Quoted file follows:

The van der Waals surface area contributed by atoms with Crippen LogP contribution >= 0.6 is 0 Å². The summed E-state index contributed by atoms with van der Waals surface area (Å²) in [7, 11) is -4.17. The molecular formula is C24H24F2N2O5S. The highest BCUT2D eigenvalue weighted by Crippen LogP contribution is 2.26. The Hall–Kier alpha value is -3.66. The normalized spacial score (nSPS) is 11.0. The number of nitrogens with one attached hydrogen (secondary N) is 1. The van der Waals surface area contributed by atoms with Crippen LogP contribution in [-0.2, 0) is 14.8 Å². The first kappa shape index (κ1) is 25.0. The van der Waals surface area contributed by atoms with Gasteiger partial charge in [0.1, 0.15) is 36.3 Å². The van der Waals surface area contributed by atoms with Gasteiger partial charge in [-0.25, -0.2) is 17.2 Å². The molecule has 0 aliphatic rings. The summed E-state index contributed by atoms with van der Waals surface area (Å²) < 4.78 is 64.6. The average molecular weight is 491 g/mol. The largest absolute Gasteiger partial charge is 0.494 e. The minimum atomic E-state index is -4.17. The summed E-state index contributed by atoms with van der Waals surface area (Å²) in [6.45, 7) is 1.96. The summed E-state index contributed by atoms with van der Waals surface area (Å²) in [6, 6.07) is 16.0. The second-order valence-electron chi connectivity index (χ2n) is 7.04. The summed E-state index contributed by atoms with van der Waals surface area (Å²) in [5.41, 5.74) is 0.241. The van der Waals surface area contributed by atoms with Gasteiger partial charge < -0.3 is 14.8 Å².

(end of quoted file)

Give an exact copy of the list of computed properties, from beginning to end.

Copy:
The van der Waals surface area contributed by atoms with Crippen LogP contribution >= 0.6 is 0 Å². The summed E-state index contributed by atoms with van der Waals surface area (Å²) in [7, 11) is -4.17. The molecular formula is C24H24F2N2O5S. The highest BCUT2D eigenvalue weighted by Crippen LogP contribution is 2.26. The Hall–Kier alpha value is -3.66. The normalized spacial score (nSPS) is 11.0. The number of nitrogens with one attached hydrogen (secondary N) is 1. The van der Waals surface area contributed by atoms with Crippen LogP contribution in [-0.2, 0) is 14.8 Å². The first kappa shape index (κ1) is 25.0. The van der Waals surface area contributed by atoms with Gasteiger partial charge in [0.1, 0.15) is 36.3 Å². The van der Waals surface area contributed by atoms with Gasteiger partial charge in [-0.25, -0.2) is 17.2 Å². The molecule has 0 aliphatic rings. The summed E-state index contributed by atoms with van der Waals surface area (Å²) < 4.78 is 64.6. The average molecular weight is 491 g/mol. The largest absolute Gasteiger partial charge is 0.494 e. The minimum atomic E-state index is -4.17. The summed E-state index contributed by atoms with van der Waals surface area (Å²) in [6.45, 7) is 1.96. The summed E-state index contributed by atoms with van der Waals surface area (Å²) in [6, 6.07) is 16.0. The second-order valence-electron chi connectivity index (χ2n) is 7.04. The summed E-state index contributed by atoms with van der Waals surface area (Å²) in [5.41, 5.74) is 0.241. The van der Waals surface area contributed by atoms with Gasteiger partial charge < -0.3 is 14.8 Å².